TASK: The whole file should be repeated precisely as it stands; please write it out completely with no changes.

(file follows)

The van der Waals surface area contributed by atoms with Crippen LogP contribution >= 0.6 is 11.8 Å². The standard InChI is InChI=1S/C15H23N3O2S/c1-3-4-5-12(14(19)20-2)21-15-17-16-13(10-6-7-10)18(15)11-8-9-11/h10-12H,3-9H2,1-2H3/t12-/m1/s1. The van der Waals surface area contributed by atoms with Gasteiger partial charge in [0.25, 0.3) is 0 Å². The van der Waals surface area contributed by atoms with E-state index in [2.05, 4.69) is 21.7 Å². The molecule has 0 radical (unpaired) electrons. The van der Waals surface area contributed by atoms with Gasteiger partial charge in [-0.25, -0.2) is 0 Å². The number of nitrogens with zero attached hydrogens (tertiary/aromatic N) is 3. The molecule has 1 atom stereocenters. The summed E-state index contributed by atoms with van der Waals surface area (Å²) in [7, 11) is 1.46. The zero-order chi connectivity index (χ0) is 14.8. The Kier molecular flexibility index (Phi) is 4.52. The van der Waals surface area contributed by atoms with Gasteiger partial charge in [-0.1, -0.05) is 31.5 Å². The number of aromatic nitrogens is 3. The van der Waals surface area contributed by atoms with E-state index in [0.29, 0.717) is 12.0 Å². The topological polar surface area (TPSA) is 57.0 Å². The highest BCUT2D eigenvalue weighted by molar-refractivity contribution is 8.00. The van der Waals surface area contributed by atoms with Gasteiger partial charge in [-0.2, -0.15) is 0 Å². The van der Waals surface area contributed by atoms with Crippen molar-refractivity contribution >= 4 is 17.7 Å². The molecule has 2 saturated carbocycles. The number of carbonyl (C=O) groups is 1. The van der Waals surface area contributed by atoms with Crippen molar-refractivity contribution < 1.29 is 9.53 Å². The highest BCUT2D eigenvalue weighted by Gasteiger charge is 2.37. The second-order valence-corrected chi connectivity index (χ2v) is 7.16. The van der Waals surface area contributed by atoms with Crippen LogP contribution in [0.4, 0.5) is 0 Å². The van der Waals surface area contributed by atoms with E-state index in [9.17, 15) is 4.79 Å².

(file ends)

The van der Waals surface area contributed by atoms with Crippen LogP contribution >= 0.6 is 11.8 Å². The standard InChI is InChI=1S/C15H23N3O2S/c1-3-4-5-12(14(19)20-2)21-15-17-16-13(10-6-7-10)18(15)11-8-9-11/h10-12H,3-9H2,1-2H3/t12-/m1/s1. The van der Waals surface area contributed by atoms with Gasteiger partial charge in [0.25, 0.3) is 0 Å². The van der Waals surface area contributed by atoms with E-state index in [2.05, 4.69) is 21.7 Å². The molecule has 0 radical (unpaired) electrons. The van der Waals surface area contributed by atoms with Gasteiger partial charge in [-0.25, -0.2) is 0 Å². The number of nitrogens with zero attached hydrogens (tertiary/aromatic N) is 3. The molecule has 1 atom stereocenters. The summed E-state index contributed by atoms with van der Waals surface area (Å²) in [7, 11) is 1.46. The zero-order chi connectivity index (χ0) is 14.8. The Kier molecular flexibility index (Phi) is 4.52. The van der Waals surface area contributed by atoms with Gasteiger partial charge in [-0.1, -0.05) is 31.5 Å². The number of aromatic nitrogens is 3. The van der Waals surface area contributed by atoms with E-state index in [0.29, 0.717) is 12.0 Å². The topological polar surface area (TPSA) is 57.0 Å². The highest BCUT2D eigenvalue weighted by molar-refractivity contribution is 8.00. The van der Waals surface area contributed by atoms with Gasteiger partial charge in [-0.2, -0.15) is 0 Å². The van der Waals surface area contributed by atoms with Crippen molar-refractivity contribution >= 4 is 17.7 Å². The molecule has 2 saturated carbocycles. The number of carbonyl (C=O) groups is 1. The van der Waals surface area contributed by atoms with Crippen molar-refractivity contribution < 1.29 is 9.53 Å². The highest BCUT2D eigenvalue weighted by Gasteiger charge is 2.37. The second-order valence-corrected chi connectivity index (χ2v) is 7.16. The van der Waals surface area contributed by atoms with Crippen LogP contribution in [0.4, 0.5) is 0 Å². The van der Waals surface area contributed by atoms with E-state index in [9.17, 15) is 4.79 Å².